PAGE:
I am so honored to have been asked to chair the Landmarks Preservation Commission. When I was a young preservationist, my goal was to work for the largest and strongest municipal preservation agency in the country to protect the city I grew up in and loved. For the past 24 years, I have been able to do just that and it's been a gratifying experience to have contributed to protecting and shaping our built environment.
In thinking about my appointment, I have reflected on my years at the LPC. I am amazed to realize that I have been with the Commission, which celebrated its 50th anniversary in 2015, for nearly half of its existence. During this time, I have seen the agency grow both in size and capacity. The Commission has designated close to 15,500 buildings and sites since I began working at LPC in 1994, bringing the number of total buildings and sites to over 36,000. Designations have expanded across the boroughs. When I started, Manhattan had the most designated buildings and sites, and now Brooklyn is the borough with the largest number with nearly 15,900 designated buildings and sites. The number of applications we receive annually has also grown significantly from approximately 5,000 to more than 14,000 per year, and staff has increased over the years to meet the demands.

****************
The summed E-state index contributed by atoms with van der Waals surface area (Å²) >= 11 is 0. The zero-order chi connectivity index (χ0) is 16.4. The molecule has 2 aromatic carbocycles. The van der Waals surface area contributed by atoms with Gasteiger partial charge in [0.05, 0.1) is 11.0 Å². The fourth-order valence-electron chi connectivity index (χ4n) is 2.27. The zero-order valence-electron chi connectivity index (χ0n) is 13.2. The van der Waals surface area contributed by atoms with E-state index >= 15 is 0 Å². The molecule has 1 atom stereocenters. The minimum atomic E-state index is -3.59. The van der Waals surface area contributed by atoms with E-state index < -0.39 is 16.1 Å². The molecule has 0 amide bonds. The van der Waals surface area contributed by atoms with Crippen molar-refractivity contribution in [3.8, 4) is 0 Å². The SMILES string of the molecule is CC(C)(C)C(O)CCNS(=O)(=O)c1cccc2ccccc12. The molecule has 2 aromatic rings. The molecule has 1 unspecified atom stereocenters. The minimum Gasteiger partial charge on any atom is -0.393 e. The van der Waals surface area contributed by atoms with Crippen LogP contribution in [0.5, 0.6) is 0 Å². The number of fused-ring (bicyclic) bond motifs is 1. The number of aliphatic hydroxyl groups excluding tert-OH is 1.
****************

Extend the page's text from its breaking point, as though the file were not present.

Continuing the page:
The use of technology has revolutionized the way we work and allowed unprecedented access to aspects of the Commission's work. We've gone from hand typing designation reports and permits, to using databases that provide alerts, tracking and monitoring of the agency's work. When I started, the agency only had intranet and only a select few staff could confirm whether a property was designated. Today, we have an interactive web map that can be used by any member of the public to look up a designated property and access specific data on that property.
I am excited to now look to the future and get to work tackling our challenges and partnering with our colleagues in the preservation community to continue to designate and protect properties that reflect city’s rich and diverse history. At the same time, I will continue to find ways to increase efficiency in our regulatory work while maintaining a thorough, hands-on approach to regulation, and will continue to leverage technology to make all of our work accessible and raise awareness on the importance of our work.
I look forward to continuing to work together to make preservation in New York City successful so that we can ensure LPC remains the largest and strongest preservation agency in the nation.
Wish you all the best,